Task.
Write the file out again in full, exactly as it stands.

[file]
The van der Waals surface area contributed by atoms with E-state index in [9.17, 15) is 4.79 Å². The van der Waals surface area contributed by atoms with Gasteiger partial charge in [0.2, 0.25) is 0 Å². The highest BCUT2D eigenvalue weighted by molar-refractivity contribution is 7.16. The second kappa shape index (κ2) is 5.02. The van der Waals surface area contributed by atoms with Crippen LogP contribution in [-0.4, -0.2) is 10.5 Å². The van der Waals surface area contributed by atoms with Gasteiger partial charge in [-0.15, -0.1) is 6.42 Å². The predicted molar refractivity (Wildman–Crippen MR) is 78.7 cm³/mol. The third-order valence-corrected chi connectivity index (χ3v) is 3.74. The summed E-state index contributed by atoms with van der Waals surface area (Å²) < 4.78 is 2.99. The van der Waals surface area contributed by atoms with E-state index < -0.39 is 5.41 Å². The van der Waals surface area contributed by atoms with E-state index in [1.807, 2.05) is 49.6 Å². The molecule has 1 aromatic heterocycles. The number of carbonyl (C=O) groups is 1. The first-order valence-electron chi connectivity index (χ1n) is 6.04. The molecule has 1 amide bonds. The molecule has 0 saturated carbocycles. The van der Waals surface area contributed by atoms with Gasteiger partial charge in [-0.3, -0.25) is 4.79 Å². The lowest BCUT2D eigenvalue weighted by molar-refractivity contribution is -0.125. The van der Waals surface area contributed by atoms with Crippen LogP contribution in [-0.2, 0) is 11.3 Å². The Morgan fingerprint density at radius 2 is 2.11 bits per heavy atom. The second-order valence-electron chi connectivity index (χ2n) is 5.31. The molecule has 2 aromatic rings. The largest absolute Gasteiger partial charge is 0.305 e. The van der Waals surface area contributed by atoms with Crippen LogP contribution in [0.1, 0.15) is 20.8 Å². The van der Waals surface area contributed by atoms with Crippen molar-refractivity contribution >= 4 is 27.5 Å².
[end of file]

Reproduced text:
The van der Waals surface area contributed by atoms with E-state index in [9.17, 15) is 4.79 Å². The van der Waals surface area contributed by atoms with Gasteiger partial charge in [0.2, 0.25) is 0 Å². The highest BCUT2D eigenvalue weighted by molar-refractivity contribution is 7.16. The second kappa shape index (κ2) is 5.02. The van der Waals surface area contributed by atoms with Crippen LogP contribution in [-0.4, -0.2) is 10.5 Å². The van der Waals surface area contributed by atoms with Gasteiger partial charge in [-0.15, -0.1) is 6.42 Å². The predicted molar refractivity (Wildman–Crippen MR) is 78.7 cm³/mol. The third-order valence-corrected chi connectivity index (χ3v) is 3.74. The summed E-state index contributed by atoms with van der Waals surface area (Å²) < 4.78 is 2.99. The van der Waals surface area contributed by atoms with E-state index < -0.39 is 5.41 Å². The van der Waals surface area contributed by atoms with E-state index in [1.807, 2.05) is 49.6 Å². The molecule has 1 aromatic heterocycles. The number of carbonyl (C=O) groups is 1. The first-order valence-electron chi connectivity index (χ1n) is 6.04. The molecule has 1 amide bonds. The molecule has 0 saturated carbocycles. The van der Waals surface area contributed by atoms with Gasteiger partial charge in [-0.3, -0.25) is 4.79 Å². The lowest BCUT2D eigenvalue weighted by molar-refractivity contribution is -0.125. The van der Waals surface area contributed by atoms with Crippen LogP contribution in [-0.2, 0) is 11.3 Å². The Morgan fingerprint density at radius 2 is 2.11 bits per heavy atom. The second-order valence-electron chi connectivity index (χ2n) is 5.31. The molecule has 2 aromatic rings. The largest absolute Gasteiger partial charge is 0.305 e. The van der Waals surface area contributed by atoms with Crippen LogP contribution in [0.1, 0.15) is 20.8 Å². The van der Waals surface area contributed by atoms with Crippen molar-refractivity contribution >= 4 is 27.5 Å².